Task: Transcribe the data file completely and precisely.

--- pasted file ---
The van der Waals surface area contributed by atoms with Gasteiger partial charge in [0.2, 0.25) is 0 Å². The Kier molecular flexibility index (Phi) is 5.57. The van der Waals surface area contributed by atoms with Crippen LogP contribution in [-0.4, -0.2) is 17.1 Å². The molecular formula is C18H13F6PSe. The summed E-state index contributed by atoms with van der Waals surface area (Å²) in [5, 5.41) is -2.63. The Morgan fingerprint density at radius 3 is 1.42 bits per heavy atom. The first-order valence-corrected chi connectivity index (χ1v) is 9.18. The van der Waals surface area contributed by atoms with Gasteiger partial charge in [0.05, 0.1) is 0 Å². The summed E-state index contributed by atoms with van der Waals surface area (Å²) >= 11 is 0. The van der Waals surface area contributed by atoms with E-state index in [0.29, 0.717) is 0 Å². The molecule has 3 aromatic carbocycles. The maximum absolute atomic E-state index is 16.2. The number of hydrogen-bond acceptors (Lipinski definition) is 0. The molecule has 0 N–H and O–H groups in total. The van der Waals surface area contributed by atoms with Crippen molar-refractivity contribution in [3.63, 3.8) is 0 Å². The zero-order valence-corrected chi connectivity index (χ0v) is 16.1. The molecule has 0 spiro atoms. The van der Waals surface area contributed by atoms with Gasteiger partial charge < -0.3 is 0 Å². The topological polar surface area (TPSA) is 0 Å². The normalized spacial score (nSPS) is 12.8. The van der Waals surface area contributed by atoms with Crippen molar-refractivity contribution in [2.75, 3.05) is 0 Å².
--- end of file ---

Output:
The van der Waals surface area contributed by atoms with Gasteiger partial charge in [0.2, 0.25) is 0 Å². The Kier molecular flexibility index (Phi) is 5.57. The van der Waals surface area contributed by atoms with Crippen LogP contribution in [-0.4, -0.2) is 17.1 Å². The molecular formula is C18H13F6PSe. The summed E-state index contributed by atoms with van der Waals surface area (Å²) in [5, 5.41) is -2.63. The Morgan fingerprint density at radius 3 is 1.42 bits per heavy atom. The first-order valence-corrected chi connectivity index (χ1v) is 9.18. The van der Waals surface area contributed by atoms with Gasteiger partial charge in [0.05, 0.1) is 0 Å². The summed E-state index contributed by atoms with van der Waals surface area (Å²) >= 11 is 0. The van der Waals surface area contributed by atoms with E-state index in [0.29, 0.717) is 0 Å². The molecule has 3 aromatic carbocycles. The maximum absolute atomic E-state index is 16.2. The number of hydrogen-bond acceptors (Lipinski definition) is 0. The molecule has 0 N–H and O–H groups in total. The van der Waals surface area contributed by atoms with Crippen molar-refractivity contribution in [3.63, 3.8) is 0 Å². The zero-order valence-corrected chi connectivity index (χ0v) is 16.1. The molecule has 0 spiro atoms. The van der Waals surface area contributed by atoms with Gasteiger partial charge < -0.3 is 0 Å². The topological polar surface area (TPSA) is 0 Å². The normalized spacial score (nSPS) is 12.8. The van der Waals surface area contributed by atoms with Crippen molar-refractivity contribution in [2.75, 3.05) is 0 Å².